The feedback that we’ve gotten overall is that the most helpful part is the reassurance, the reminder again, and again, you didn’t forget how to teach just because the platform changed and that opportunity to be able to take a deep breath and to be able to say, yes, there are things that I know already has given people, some of that confidence back restored. Some have confidence that they have felt a loss of over the last couple of months. The other feedback that we’ve gotten that’s been really helpful is not surprisingly and the ways in which you can engage students, both synchronously and asynchronously, to be able to utilize some principles that we know are important in a face to face classroom and use those in that environment. So for example, consistency, every good teacher, every good school leader knows that consistency is an important part of how it is that children and adolescents learn. We also, in a distance learning environment, have to make sure that that consistency is there for students and for families. For example, how it is that we organize our learning management systems. There needs to be consistency across the grade levels, how it is that we schedule times and classes with students, families need for us to not have the chaotic kind of scheduling that we had to do during the spring that was crisis teaching, but this isn’t crisis teaching. This is an opportunity for us to bring back that cohesion that we know is so important.
Beautiful. And Nancy, let me ask you, I love finding out what positive message you’d put on a school marquee. And if you could do that around the world, what would you say to your students and your school community?
I would say we’ve got this. I think our biggest message that we need to carry forth in the fall is to help restore the confidence for families and for students and for communities that we’ve got this and that we know what it is that we’re doing. We’ve had a great opportunity to be able to learn things and we’re going to take care of you this year.
I’m really excited to hear your answer to this question because you’ve lived it. You’re building a school from the ground up. You’re not limited by any resources, you’re only limiting your imagination. How would you build your dream school, Nancy? What would be your top three priorities?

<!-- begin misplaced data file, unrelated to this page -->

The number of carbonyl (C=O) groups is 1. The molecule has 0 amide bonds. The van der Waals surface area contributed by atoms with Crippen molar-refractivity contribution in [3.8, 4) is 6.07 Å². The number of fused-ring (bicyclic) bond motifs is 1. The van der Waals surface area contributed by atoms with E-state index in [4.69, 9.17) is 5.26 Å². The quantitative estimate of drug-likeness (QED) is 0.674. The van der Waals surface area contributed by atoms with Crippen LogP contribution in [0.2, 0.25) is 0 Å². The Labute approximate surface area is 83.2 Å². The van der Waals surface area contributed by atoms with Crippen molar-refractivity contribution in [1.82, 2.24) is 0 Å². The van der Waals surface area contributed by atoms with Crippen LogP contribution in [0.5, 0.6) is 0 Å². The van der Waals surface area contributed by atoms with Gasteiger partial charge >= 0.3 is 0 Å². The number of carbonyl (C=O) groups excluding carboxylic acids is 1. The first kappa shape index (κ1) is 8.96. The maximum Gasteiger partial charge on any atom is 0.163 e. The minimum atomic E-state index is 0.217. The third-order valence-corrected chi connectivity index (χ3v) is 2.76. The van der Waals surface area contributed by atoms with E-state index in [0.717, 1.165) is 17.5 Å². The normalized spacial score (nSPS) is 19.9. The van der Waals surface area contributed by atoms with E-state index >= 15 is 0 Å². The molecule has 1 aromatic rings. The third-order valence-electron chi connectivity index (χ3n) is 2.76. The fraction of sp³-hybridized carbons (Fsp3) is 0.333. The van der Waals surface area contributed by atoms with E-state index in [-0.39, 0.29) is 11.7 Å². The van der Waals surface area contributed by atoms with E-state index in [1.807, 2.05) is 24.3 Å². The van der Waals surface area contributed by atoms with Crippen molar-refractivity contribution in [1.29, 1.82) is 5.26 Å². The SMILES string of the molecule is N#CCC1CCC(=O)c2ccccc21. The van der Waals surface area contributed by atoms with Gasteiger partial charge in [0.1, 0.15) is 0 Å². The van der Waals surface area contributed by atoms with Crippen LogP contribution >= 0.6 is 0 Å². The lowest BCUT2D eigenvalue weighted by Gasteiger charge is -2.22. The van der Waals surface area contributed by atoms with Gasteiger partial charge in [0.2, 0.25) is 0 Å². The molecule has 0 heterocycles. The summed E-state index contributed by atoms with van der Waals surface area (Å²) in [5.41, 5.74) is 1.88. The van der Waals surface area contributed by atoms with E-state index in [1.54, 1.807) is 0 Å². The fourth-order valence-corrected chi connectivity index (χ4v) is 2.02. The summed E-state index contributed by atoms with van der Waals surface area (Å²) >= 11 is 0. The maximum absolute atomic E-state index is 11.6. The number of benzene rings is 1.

My top three priorities start with a culture of inclusiveness and belonging. If we do not dedicate serious amounts of time and effort and energy into making sure that every student and every family feels a sense of belonging. Anything that we do after that is lost on an important part of our student body. The second aspect is that rigor and knowledge have to be our currency. Students need to learn and we need to make that learning as relevant as we can for them. I like this idea of future proofing students. How can we future proof those students so that in any environment they’re being able to function and function well? Well, here we are. Distance learning suddenly has to figure out how it is that we need to future proof our students. The third is to develop those deep community partnerships so that we’re taking in as much from them as possible, their knowledge, and we are value-added to those communities as well. Those are my three priorities.
Well, Nancy, thank you so much for being a part of the better leaders, better schools, podcast of all the things we’ve talked about today. What’s the one thing you want a Ruckus Maker to remember
What I want a Ruckus Maker to remember is that our job is to be a Ruckus Maker. As educators, I think that we sort of have a self concept that we maintain the status quo. Now more than ever, we need to disrupt. We need to innovate. Schooling has needed to be innovated for a long time. This is our chance.
Thanks for listening to the better leaders, better schools podcast for Ruckus Maker. If you have a question or would like to connect my email, Daniel @better leaders, better schools.com or hit me up on Twitter @alien earbud. If the better leaders and better schools, podcast is helping you grow as a school leader, then please help us serve more Ruckus Makers like you. You can subscribe, leave an honest rating and review or share on social media with your biggest takeaway from the episode, extra credit for tagging me on Twitter at @alienearbud and using the hashtag #BLBS level up your leadership at better leaders, better schools.com and talk to you next time until then class dismissed.